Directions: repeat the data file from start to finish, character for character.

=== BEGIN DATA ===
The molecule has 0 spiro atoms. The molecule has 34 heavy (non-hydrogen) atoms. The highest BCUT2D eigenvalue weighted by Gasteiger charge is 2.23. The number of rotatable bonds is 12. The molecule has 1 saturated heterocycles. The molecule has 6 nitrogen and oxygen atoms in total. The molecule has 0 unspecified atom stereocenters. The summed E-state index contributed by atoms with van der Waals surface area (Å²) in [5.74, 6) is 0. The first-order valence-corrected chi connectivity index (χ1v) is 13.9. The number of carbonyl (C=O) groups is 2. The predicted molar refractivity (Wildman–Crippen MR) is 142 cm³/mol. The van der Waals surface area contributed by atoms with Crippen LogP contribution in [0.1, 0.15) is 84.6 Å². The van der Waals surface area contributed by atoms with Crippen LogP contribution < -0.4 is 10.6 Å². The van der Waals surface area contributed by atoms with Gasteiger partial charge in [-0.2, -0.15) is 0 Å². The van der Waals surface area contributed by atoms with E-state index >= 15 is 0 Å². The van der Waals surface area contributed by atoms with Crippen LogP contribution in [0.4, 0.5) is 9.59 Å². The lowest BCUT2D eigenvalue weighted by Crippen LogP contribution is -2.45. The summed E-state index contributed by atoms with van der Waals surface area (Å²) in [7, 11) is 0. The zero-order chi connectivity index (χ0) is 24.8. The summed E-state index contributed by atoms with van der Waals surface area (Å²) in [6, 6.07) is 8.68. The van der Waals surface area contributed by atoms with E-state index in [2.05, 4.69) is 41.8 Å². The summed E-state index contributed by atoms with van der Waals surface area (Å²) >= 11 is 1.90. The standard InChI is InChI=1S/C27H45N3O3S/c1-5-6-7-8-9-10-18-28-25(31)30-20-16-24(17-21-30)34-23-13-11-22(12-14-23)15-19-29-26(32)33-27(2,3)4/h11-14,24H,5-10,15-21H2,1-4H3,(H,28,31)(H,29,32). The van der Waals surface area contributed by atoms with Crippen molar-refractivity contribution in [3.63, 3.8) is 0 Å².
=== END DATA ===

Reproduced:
The molecule has 0 spiro atoms. The molecule has 34 heavy (non-hydrogen) atoms. The highest BCUT2D eigenvalue weighted by Gasteiger charge is 2.23. The number of rotatable bonds is 12. The molecule has 1 saturated heterocycles. The molecule has 6 nitrogen and oxygen atoms in total. The molecule has 0 unspecified atom stereocenters. The summed E-state index contributed by atoms with van der Waals surface area (Å²) in [5.74, 6) is 0. The first-order valence-corrected chi connectivity index (χ1v) is 13.9. The number of carbonyl (C=O) groups is 2. The predicted molar refractivity (Wildman–Crippen MR) is 142 cm³/mol. The van der Waals surface area contributed by atoms with Crippen LogP contribution in [0.1, 0.15) is 84.6 Å². The van der Waals surface area contributed by atoms with Crippen LogP contribution < -0.4 is 10.6 Å². The van der Waals surface area contributed by atoms with Gasteiger partial charge in [-0.2, -0.15) is 0 Å². The van der Waals surface area contributed by atoms with E-state index >= 15 is 0 Å². The van der Waals surface area contributed by atoms with Crippen LogP contribution in [0.4, 0.5) is 9.59 Å². The lowest BCUT2D eigenvalue weighted by Crippen LogP contribution is -2.45. The summed E-state index contributed by atoms with van der Waals surface area (Å²) in [7, 11) is 0. The zero-order chi connectivity index (χ0) is 24.8. The summed E-state index contributed by atoms with van der Waals surface area (Å²) in [6, 6.07) is 8.68. The van der Waals surface area contributed by atoms with E-state index in [2.05, 4.69) is 41.8 Å². The summed E-state index contributed by atoms with van der Waals surface area (Å²) >= 11 is 1.90. The standard InChI is InChI=1S/C27H45N3O3S/c1-5-6-7-8-9-10-18-28-25(31)30-20-16-24(17-21-30)34-23-13-11-22(12-14-23)15-19-29-26(32)33-27(2,3)4/h11-14,24H,5-10,15-21H2,1-4H3,(H,28,31)(H,29,32). The van der Waals surface area contributed by atoms with Crippen molar-refractivity contribution in [3.63, 3.8) is 0 Å².